• binary representation of negative numbers, and numbers with a decimal point (3.4)

        • other text representations (e.g. Unicode)


Computer science 1000

  • Information Storage

    • units and prefixes

      • byte: 8 bits (typically)

        • most storage is measured in bytes, rather than bits

        • hence, a 100 byte file would contain 800 bits

      • bits and bytes are typically abbreviated as b and B

        • hence, 80 B = 80 bytes

        • = 640 b = 640 bits


Computer science 1000

  • Information Storage – Unit Prefixes

    • bits and bytes are often abbreviated using SI (metric) prefixes

    • for example:

      • K (kilo) - e.g. kilobyte (KB)

      • M (mega) - e.g. megabit (Mb)

      • G (giga) - e.g. gigabyte (GB)

      • T (tera) - e.g. terabyte (TB)


Computer science 1000

  • Information Storage – Units

    • it is not always clear what the multiplier is

    • when referring to main memory, we typically use powers of two

    • hence, the prefix kilo means multiply by 210 , and not 1000

    • hence, 1 KB = 1024 bytes, 3 KB = 3072 bytes ...

    • other multipliers:

      • mega: 220 = 1048576

      • giga: 230 = 1073741824

    • when used in this context, known as binary prefixes


Computer science 1000

  • Information Storage – Units

    • when referring to other storage types, we typically use powers of 10

    • hence, the prefix kilo means multiply by 103, like you are used to

      • mega : 106

      • giga: 109

    • hence, 500 GB = 500,000,000,000 bytes

    • when used in this context, known as decimal prefixes


Computer science 1000

  • Information Storage – Units

    • the industry is not consistent

      • when you buy a 4 GB USB key, Windows will often report it as smaller, as it assumes that 4 GB = 4 x 230


Computer science 1000

  • Other Interesting Example

http://en.wikipedia.org/wiki/Binary_prefix


Computer science 1000

  • Storage Media

    • now that we know what is being stored, and how to define it, let's consider different ways to store it

    • types we will consider:

      • volatile storage

      • persistent storage


Computer science 1000

  • Volatile Storage

    • typically referred to as memory

    • defined as storage that requires a continuous power source to maintain its state

    • in other words, when its power source is disconnected, all memory is erased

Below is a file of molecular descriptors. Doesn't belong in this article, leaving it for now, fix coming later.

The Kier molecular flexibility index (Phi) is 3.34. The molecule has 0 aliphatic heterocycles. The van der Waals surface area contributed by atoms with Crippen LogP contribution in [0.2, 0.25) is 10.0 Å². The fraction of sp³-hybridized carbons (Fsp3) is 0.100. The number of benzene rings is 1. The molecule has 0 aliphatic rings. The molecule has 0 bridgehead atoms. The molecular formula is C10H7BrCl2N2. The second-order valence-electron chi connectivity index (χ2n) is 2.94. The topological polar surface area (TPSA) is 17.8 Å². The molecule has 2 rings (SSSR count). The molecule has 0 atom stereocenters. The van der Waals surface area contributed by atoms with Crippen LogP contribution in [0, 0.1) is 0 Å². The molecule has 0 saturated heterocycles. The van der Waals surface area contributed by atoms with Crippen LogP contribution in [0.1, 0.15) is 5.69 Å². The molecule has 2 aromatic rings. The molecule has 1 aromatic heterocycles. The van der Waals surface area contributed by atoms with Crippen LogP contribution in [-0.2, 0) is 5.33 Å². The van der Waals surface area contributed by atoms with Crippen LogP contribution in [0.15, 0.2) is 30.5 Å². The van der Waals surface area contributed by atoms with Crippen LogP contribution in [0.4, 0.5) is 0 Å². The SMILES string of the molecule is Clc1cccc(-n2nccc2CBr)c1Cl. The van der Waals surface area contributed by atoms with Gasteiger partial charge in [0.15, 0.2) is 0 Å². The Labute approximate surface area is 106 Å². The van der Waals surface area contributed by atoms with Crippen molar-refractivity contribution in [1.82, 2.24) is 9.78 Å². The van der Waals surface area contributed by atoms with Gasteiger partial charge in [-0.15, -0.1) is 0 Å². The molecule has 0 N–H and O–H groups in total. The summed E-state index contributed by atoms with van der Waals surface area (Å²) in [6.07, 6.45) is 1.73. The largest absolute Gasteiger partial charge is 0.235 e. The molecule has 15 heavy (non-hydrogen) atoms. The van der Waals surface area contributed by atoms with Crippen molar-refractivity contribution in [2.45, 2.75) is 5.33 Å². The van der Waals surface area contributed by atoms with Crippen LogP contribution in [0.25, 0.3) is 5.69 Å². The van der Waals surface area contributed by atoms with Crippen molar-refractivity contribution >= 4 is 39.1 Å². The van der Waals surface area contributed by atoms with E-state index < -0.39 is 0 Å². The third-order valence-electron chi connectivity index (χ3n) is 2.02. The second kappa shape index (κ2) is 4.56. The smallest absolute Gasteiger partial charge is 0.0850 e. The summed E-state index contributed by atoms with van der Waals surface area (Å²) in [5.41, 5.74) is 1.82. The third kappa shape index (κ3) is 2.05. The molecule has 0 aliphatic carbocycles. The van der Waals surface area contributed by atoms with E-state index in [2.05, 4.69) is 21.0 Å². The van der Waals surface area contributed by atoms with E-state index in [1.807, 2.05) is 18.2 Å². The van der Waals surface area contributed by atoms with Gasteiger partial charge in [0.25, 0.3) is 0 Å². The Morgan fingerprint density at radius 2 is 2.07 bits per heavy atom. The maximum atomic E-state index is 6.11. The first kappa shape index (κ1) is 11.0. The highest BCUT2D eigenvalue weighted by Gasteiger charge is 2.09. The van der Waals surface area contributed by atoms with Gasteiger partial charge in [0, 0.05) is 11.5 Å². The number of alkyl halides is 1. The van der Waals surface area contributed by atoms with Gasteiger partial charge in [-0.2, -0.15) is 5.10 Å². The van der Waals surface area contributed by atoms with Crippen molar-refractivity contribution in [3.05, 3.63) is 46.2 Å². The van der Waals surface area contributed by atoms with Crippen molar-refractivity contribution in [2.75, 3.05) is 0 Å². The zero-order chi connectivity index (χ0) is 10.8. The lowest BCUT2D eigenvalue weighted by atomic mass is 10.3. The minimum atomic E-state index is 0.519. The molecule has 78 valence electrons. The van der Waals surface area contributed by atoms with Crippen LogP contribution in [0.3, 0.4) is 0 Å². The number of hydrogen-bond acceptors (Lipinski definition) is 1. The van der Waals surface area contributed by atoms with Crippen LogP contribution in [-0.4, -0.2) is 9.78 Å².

• and you lose your data

    • your CPU cache discussed previously would be considered volatile memory

    • however, RAM is the primary volatile storage on most computers


Computer science 1000

  • RAM

    • Random Access Memory

    • also referred to as main memory

    • the location of your program and associated data when your program is running

    • example: consider a running web browser

    • stores:

      • instructions (for your processor)

      • images and text from the webpage

      • things that you can't see (e.g. cookies, passwords)


Computer science 1000

  • RAM

    • the most defining feature of a system's main memory is its capacity

      • the amount of information that it can store

    • modern consumer systems typically have 2-16 GB of RAM

      • 4-8 GB is very common

      • in 8 GB of RAM, you could store:

        • ~4.2 million pages of text (~129 Encyclopaedia Britannica 2010 ed.)

        • ~2000 songs

      • remember: for main memory, 1 GB = 230 bytes, not 109

http://pc.net/helpcenter/answers/how_much_text_in_one_megabyte


Computer science 1000

  • CPU – RAM


Computer science 1000

  • Why does RAM capacity affect performance?

    • recall that RAM stores programs and data

    • hence, the bigger the RAM, the more programs and data it can store

    • this means:

      • more programs can be loaded into memory at once*

      • more data can be stored in main memory (important for large media items like movies)

      • certain programs (e.g. newer games) have minimum memory requirements just to run

* this ignores a concept called virtual memory, discussed later


Computer science 1000

  • Why Random Access Memory?

    • named because any location on RAM chip can be accessed in (nearly) the same amount of time

    • compare this to sequential access memory

      • example: magnetic tape storage

      • items directly under the reader can be accessed quite quickly

      • feeding the tape to find other locations is extremely slow

      • hence, RAM devices are typically much faster


Computer science 1000

  • Persistant Storage

    • sometimes referred to as non-volatile memory